Behavioural analysis comes to the fore when changing up your strategy. Knowing how both staff and clients use your tech, and how that behaviour changes over time, is an integral part of any risk-based decision-making process. Value creation is dependent on the analysis of authentic case studies – on how people actually behave online, not how you think they behave – and these case studies should be constantly updated. 

Research security options available to you that will free up data responsibly. Executives, creatives, developers, and analysts, should work together to establish where value is gained and lost and at what cost. Do the rewards outweigh the risks? Also, make cybersecurity a focus of any internal tech-development strategy. Any API portfolio should include security-focused products that will not only add value internally through your own use, but externally, with developers and clients.     

Once you have all of this information, follow the below guidelines to create a risk-management strategy that enables value creation.

Three steps to successfully balance protection with productivity

1. Create an ‘information security charter’

This charter will set out your security objectives clearly. Almost like a vision statement, it must be the result of collaboration between all areas of management, and include the results of your value-driven risk-management strategy. This charter must be accepted by everyone in the company to avoid any conflict or mixed-messaging. 

It will include a detailed description of your current information security management system – its features, components and capabilities – as well as your future plans. It will also clearly define the hierarchy of risk-management responsibility within your company.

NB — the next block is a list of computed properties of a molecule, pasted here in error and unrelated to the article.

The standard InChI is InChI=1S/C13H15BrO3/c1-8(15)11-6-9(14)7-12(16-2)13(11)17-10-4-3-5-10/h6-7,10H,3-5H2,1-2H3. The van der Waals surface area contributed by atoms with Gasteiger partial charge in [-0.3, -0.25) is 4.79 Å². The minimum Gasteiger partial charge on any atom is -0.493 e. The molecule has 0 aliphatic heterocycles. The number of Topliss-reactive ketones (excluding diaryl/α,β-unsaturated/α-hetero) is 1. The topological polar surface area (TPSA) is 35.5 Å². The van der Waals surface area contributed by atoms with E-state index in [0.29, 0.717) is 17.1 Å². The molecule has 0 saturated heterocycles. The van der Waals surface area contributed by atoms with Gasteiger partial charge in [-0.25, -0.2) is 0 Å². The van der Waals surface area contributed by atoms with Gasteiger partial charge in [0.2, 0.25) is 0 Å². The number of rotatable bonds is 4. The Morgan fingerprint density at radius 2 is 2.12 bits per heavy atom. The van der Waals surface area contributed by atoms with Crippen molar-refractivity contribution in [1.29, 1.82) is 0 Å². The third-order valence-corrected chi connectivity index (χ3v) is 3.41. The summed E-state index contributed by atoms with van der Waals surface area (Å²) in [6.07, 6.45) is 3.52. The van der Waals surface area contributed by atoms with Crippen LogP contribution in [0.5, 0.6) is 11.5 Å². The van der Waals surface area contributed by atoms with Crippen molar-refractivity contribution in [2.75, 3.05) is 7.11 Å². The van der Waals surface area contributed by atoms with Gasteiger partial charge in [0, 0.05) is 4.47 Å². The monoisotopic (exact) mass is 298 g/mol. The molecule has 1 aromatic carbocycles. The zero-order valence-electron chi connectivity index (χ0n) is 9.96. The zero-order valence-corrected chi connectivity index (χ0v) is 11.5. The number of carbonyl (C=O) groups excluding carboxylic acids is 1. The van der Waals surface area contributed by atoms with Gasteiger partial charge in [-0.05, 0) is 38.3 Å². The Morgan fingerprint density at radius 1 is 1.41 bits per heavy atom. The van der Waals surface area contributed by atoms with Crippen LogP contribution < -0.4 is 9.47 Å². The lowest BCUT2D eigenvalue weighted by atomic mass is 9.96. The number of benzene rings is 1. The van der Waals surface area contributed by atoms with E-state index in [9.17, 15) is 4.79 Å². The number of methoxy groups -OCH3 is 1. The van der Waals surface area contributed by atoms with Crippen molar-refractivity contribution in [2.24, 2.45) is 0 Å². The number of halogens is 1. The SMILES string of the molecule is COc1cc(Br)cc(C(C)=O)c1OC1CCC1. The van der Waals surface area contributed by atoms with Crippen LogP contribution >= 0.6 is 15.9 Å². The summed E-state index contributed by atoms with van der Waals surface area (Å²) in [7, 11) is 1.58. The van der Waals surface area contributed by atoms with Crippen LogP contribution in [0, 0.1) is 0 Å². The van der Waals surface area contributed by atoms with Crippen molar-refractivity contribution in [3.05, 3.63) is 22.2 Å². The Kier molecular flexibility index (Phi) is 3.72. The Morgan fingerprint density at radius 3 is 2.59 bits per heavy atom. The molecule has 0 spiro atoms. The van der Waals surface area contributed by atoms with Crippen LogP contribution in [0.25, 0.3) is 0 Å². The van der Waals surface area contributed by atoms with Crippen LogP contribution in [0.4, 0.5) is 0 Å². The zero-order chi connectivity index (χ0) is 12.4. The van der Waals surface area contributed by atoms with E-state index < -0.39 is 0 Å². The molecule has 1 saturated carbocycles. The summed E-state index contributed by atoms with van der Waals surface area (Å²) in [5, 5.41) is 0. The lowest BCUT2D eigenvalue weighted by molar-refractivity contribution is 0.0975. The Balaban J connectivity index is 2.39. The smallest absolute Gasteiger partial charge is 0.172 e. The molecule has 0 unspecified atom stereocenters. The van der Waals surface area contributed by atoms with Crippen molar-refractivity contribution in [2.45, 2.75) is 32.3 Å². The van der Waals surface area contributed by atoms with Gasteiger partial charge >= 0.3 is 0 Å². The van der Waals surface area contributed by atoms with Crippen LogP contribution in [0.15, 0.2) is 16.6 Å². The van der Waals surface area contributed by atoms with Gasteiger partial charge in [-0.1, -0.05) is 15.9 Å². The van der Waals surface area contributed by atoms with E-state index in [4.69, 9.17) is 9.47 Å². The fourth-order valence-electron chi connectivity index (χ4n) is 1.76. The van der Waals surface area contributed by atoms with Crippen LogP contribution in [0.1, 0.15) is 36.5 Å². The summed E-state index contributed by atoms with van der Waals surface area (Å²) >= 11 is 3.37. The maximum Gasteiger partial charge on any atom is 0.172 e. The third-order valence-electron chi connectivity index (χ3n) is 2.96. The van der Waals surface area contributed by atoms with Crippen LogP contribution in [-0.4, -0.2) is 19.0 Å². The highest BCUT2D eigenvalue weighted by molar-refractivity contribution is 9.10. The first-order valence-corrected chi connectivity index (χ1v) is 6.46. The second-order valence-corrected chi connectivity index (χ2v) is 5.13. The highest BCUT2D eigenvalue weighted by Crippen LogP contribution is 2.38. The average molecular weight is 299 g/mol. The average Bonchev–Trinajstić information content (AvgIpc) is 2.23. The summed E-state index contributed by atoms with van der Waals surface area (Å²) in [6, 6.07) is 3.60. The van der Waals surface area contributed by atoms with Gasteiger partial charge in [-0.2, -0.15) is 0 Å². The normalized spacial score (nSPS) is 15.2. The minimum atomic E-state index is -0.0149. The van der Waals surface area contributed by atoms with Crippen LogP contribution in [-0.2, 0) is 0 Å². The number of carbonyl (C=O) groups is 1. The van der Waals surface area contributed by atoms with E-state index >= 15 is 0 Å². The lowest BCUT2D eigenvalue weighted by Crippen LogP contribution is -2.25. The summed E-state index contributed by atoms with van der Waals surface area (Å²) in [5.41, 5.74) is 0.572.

2. Be on top of governance and compliance

You need to be constantly on top of governance and compliance – internal, local and international. Cybersecurity is one of the biggest concerns for law enforcement, yet rapid tech growth means governments are constantly playing catch-up. They are also often led by societal and environmental disruptions and public movements.

3. Educate and upskill your staff (and hire new people if necessary)

Upskill current leaders in new security approaches and compliance. You’re negotiating uncharted territory when it comes to the rate of tech development and the implementation of new security measures on outdated platforms. Staff need to be constantly upskilled, not necessarily replaced, as their knowledge and business acumen will be essential to successfully integrate both new tech and new workers.

Securing and protecting digital innovation

Continuing to take a traditional defensive and protectionist approach to risk management and cybersecurity will limit creativity, innovation and possibly create conflict between security teams, developers and clients. Instead, adopting an attitude that recognises how security can work alongside value creation will not only future-proof your business, but keep you well ahead of the competition. Your security programme needs to be adaptable, with a view that it will constantly evolve as the tech evolves. But your company’s mindset also needs to be adaptable, acknowledging how digital is changing how we work and how we protect that work. We need to respect how risk management doesn’t mean today what it did even just a year ago. Rather than an impediment to be overcome, security can and should be viewed as an essential part of enhancing digital value creation. 

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Director of Cloud EMEA

Wesley Niels